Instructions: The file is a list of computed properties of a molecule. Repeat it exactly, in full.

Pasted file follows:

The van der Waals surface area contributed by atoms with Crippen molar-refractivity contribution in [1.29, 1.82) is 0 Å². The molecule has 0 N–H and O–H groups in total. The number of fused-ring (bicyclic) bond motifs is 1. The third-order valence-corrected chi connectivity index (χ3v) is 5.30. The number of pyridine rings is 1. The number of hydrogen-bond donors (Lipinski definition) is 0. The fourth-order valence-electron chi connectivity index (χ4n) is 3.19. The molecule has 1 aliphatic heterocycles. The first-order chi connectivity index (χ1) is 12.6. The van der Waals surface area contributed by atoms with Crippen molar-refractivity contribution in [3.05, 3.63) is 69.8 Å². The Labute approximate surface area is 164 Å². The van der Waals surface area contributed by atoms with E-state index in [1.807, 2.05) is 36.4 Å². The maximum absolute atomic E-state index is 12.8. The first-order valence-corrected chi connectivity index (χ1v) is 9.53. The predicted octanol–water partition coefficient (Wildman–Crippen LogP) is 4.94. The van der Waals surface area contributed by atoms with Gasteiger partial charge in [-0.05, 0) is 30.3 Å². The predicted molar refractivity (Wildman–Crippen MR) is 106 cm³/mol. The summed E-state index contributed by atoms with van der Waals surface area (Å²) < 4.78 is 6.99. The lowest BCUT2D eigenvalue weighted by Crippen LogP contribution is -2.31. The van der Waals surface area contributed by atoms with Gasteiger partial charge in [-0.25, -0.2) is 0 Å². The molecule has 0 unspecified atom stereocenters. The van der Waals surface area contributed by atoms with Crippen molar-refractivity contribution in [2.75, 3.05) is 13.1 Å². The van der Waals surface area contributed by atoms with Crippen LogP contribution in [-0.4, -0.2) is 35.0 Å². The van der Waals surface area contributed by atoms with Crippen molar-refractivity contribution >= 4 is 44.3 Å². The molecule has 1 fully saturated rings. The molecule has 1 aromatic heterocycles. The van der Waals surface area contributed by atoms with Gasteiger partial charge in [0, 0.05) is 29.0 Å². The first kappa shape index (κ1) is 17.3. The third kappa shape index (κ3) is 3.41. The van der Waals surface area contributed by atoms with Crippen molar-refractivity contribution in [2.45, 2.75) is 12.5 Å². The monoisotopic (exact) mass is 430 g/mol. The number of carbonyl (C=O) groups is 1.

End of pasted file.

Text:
The van der Waals surface area contributed by atoms with Crippen molar-refractivity contribution in [1.29, 1.82) is 0 Å². The molecule has 0 N–H and O–H groups in total. The number of fused-ring (bicyclic) bond motifs is 1. The third-order valence-corrected chi connectivity index (χ3v) is 5.30. The number of pyridine rings is 1. The number of hydrogen-bond donors (Lipinski definition) is 0. The fourth-order valence-electron chi connectivity index (χ4n) is 3.19. The molecule has 1 aliphatic heterocycles. The first-order chi connectivity index (χ1) is 12.6. The van der Waals surface area contributed by atoms with Crippen molar-refractivity contribution in [3.05, 3.63) is 69.8 Å². The Labute approximate surface area is 164 Å². The van der Waals surface area contributed by atoms with E-state index in [1.807, 2.05) is 36.4 Å². The maximum absolute atomic E-state index is 12.8. The first-order valence-corrected chi connectivity index (χ1v) is 9.53. The predicted octanol–water partition coefficient (Wildman–Crippen LogP) is 4.94. The van der Waals surface area contributed by atoms with Gasteiger partial charge in [-0.05, 0) is 30.3 Å². The predicted molar refractivity (Wildman–Crippen MR) is 106 cm³/mol. The summed E-state index contributed by atoms with van der Waals surface area (Å²) < 4.78 is 6.99. The lowest BCUT2D eigenvalue weighted by Crippen LogP contribution is -2.31. The van der Waals surface area contributed by atoms with Gasteiger partial charge in [-0.25, -0.2) is 0 Å². The molecule has 0 unspecified atom stereocenters. The van der Waals surface area contributed by atoms with Crippen molar-refractivity contribution in [2.75, 3.05) is 13.1 Å². The van der Waals surface area contributed by atoms with Crippen LogP contribution in [-0.4, -0.2) is 35.0 Å². The van der Waals surface area contributed by atoms with Crippen molar-refractivity contribution >= 4 is 44.3 Å². The molecule has 1 fully saturated rings. The molecule has 1 aromatic heterocycles. The van der Waals surface area contributed by atoms with Gasteiger partial charge in [0, 0.05) is 29.0 Å². The first kappa shape index (κ1) is 17.3. The third kappa shape index (κ3) is 3.41. The van der Waals surface area contributed by atoms with Crippen molar-refractivity contribution in [2.45, 2.75) is 12.5 Å². The monoisotopic (exact) mass is 430 g/mol. The number of carbonyl (C=O) groups is 1.